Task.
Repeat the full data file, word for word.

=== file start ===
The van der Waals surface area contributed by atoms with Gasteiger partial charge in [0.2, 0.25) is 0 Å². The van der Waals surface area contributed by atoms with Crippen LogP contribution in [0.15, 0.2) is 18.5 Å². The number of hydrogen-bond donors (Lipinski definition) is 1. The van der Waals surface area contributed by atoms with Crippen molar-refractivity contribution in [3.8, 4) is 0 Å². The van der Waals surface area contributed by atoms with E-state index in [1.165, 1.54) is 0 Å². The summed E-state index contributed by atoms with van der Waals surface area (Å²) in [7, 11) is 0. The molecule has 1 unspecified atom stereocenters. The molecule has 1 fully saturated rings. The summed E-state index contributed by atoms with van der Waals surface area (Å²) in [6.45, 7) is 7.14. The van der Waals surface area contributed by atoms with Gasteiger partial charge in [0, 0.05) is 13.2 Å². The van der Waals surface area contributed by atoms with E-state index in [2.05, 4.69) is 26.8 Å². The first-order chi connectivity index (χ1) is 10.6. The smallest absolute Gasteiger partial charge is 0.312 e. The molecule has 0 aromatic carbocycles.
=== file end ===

The van der Waals surface area contributed by atoms with Gasteiger partial charge in [0.2, 0.25) is 0 Å². The van der Waals surface area contributed by atoms with Crippen LogP contribution in [0.15, 0.2) is 18.5 Å². The number of hydrogen-bond donors (Lipinski definition) is 1. The van der Waals surface area contributed by atoms with Crippen molar-refractivity contribution in [3.8, 4) is 0 Å². The van der Waals surface area contributed by atoms with E-state index in [1.165, 1.54) is 0 Å². The summed E-state index contributed by atoms with van der Waals surface area (Å²) in [7, 11) is 0. The molecule has 1 unspecified atom stereocenters. The molecule has 1 fully saturated rings. The summed E-state index contributed by atoms with van der Waals surface area (Å²) in [6.45, 7) is 7.14. The van der Waals surface area contributed by atoms with Gasteiger partial charge in [0, 0.05) is 13.2 Å². The van der Waals surface area contributed by atoms with E-state index in [2.05, 4.69) is 26.8 Å². The first-order chi connectivity index (χ1) is 10.6. The smallest absolute Gasteiger partial charge is 0.312 e. The molecule has 0 aromatic carbocycles.